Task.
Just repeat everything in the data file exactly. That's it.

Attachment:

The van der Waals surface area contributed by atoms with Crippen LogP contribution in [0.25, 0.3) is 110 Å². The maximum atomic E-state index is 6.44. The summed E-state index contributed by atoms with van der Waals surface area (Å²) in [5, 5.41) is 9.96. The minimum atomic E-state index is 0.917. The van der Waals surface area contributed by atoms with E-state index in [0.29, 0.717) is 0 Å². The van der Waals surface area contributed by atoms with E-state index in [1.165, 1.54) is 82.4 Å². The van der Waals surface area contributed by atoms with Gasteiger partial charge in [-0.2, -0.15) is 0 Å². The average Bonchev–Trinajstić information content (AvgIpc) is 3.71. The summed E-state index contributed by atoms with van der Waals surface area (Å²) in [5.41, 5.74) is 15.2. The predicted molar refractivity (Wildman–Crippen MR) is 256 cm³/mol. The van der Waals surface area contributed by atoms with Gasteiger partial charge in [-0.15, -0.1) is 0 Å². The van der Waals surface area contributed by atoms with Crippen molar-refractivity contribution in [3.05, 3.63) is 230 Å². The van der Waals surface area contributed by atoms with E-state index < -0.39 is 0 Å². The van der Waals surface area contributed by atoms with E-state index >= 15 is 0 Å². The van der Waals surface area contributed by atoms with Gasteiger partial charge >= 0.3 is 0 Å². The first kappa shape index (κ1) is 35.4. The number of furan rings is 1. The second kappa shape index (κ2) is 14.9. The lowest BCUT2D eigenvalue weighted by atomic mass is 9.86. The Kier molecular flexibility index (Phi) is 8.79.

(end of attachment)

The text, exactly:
The van der Waals surface area contributed by atoms with Crippen LogP contribution in [0.25, 0.3) is 110 Å². The maximum atomic E-state index is 6.44. The summed E-state index contributed by atoms with van der Waals surface area (Å²) in [5, 5.41) is 9.96. The minimum atomic E-state index is 0.917. The van der Waals surface area contributed by atoms with E-state index in [0.29, 0.717) is 0 Å². The van der Waals surface area contributed by atoms with E-state index in [1.165, 1.54) is 82.4 Å². The van der Waals surface area contributed by atoms with Gasteiger partial charge in [-0.2, -0.15) is 0 Å². The average Bonchev–Trinajstić information content (AvgIpc) is 3.71. The summed E-state index contributed by atoms with van der Waals surface area (Å²) in [5.41, 5.74) is 15.2. The predicted molar refractivity (Wildman–Crippen MR) is 256 cm³/mol. The van der Waals surface area contributed by atoms with Gasteiger partial charge in [-0.15, -0.1) is 0 Å². The van der Waals surface area contributed by atoms with Crippen molar-refractivity contribution in [3.05, 3.63) is 230 Å². The van der Waals surface area contributed by atoms with E-state index < -0.39 is 0 Å². The van der Waals surface area contributed by atoms with E-state index >= 15 is 0 Å². The van der Waals surface area contributed by atoms with Gasteiger partial charge >= 0.3 is 0 Å². The first kappa shape index (κ1) is 35.4. The number of furan rings is 1. The second kappa shape index (κ2) is 14.9. The lowest BCUT2D eigenvalue weighted by atomic mass is 9.86. The Kier molecular flexibility index (Phi) is 8.79.